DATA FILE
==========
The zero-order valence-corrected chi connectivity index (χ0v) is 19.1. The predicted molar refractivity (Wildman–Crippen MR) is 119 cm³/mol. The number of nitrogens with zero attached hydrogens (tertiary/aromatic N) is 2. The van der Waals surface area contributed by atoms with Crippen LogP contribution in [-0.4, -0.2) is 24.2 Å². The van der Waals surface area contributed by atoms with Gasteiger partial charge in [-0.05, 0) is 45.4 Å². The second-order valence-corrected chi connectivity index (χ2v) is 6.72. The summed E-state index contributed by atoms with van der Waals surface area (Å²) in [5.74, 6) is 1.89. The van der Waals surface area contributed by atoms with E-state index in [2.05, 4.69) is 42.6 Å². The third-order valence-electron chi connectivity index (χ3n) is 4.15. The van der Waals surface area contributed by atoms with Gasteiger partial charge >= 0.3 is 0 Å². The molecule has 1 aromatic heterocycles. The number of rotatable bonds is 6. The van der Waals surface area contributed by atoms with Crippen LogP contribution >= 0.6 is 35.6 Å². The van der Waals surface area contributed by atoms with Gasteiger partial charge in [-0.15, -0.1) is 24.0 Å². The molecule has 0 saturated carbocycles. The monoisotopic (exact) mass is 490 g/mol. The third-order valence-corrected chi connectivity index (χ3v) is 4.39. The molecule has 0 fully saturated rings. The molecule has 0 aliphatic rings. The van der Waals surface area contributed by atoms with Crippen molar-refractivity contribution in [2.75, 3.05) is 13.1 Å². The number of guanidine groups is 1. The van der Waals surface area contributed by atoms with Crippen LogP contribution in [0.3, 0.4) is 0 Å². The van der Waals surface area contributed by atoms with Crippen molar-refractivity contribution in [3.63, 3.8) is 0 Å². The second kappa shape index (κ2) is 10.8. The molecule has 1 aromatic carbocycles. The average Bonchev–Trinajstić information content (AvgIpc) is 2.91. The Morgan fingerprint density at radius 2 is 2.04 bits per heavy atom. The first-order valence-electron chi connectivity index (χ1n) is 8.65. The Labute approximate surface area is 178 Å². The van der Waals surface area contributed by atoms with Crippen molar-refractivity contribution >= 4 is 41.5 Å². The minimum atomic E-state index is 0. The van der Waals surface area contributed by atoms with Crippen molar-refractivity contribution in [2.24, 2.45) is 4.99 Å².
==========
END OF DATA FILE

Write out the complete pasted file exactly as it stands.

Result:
The zero-order valence-corrected chi connectivity index (χ0v) is 19.1. The predicted molar refractivity (Wildman–Crippen MR) is 119 cm³/mol. The number of nitrogens with zero attached hydrogens (tertiary/aromatic N) is 2. The van der Waals surface area contributed by atoms with Crippen LogP contribution in [-0.4, -0.2) is 24.2 Å². The van der Waals surface area contributed by atoms with Gasteiger partial charge in [-0.05, 0) is 45.4 Å². The second-order valence-corrected chi connectivity index (χ2v) is 6.72. The summed E-state index contributed by atoms with van der Waals surface area (Å²) in [5.74, 6) is 1.89. The van der Waals surface area contributed by atoms with E-state index in [2.05, 4.69) is 42.6 Å². The third-order valence-electron chi connectivity index (χ3n) is 4.15. The van der Waals surface area contributed by atoms with Gasteiger partial charge >= 0.3 is 0 Å². The molecule has 1 aromatic heterocycles. The number of rotatable bonds is 6. The van der Waals surface area contributed by atoms with Crippen LogP contribution >= 0.6 is 35.6 Å². The van der Waals surface area contributed by atoms with Gasteiger partial charge in [-0.15, -0.1) is 24.0 Å². The molecule has 0 saturated carbocycles. The monoisotopic (exact) mass is 490 g/mol. The third-order valence-corrected chi connectivity index (χ3v) is 4.39. The molecule has 0 fully saturated rings. The molecule has 0 aliphatic rings. The van der Waals surface area contributed by atoms with Crippen molar-refractivity contribution in [2.75, 3.05) is 13.1 Å². The number of guanidine groups is 1. The van der Waals surface area contributed by atoms with Crippen LogP contribution in [0.3, 0.4) is 0 Å². The van der Waals surface area contributed by atoms with Crippen molar-refractivity contribution in [3.63, 3.8) is 0 Å². The second kappa shape index (κ2) is 10.8. The molecule has 1 aromatic carbocycles. The average Bonchev–Trinajstić information content (AvgIpc) is 2.91. The Morgan fingerprint density at radius 2 is 2.04 bits per heavy atom. The first-order valence-electron chi connectivity index (χ1n) is 8.65. The Labute approximate surface area is 178 Å². The van der Waals surface area contributed by atoms with Crippen molar-refractivity contribution >= 4 is 41.5 Å². The minimum atomic E-state index is 0. The van der Waals surface area contributed by atoms with Crippen molar-refractivity contribution in [2.24, 2.45) is 4.99 Å².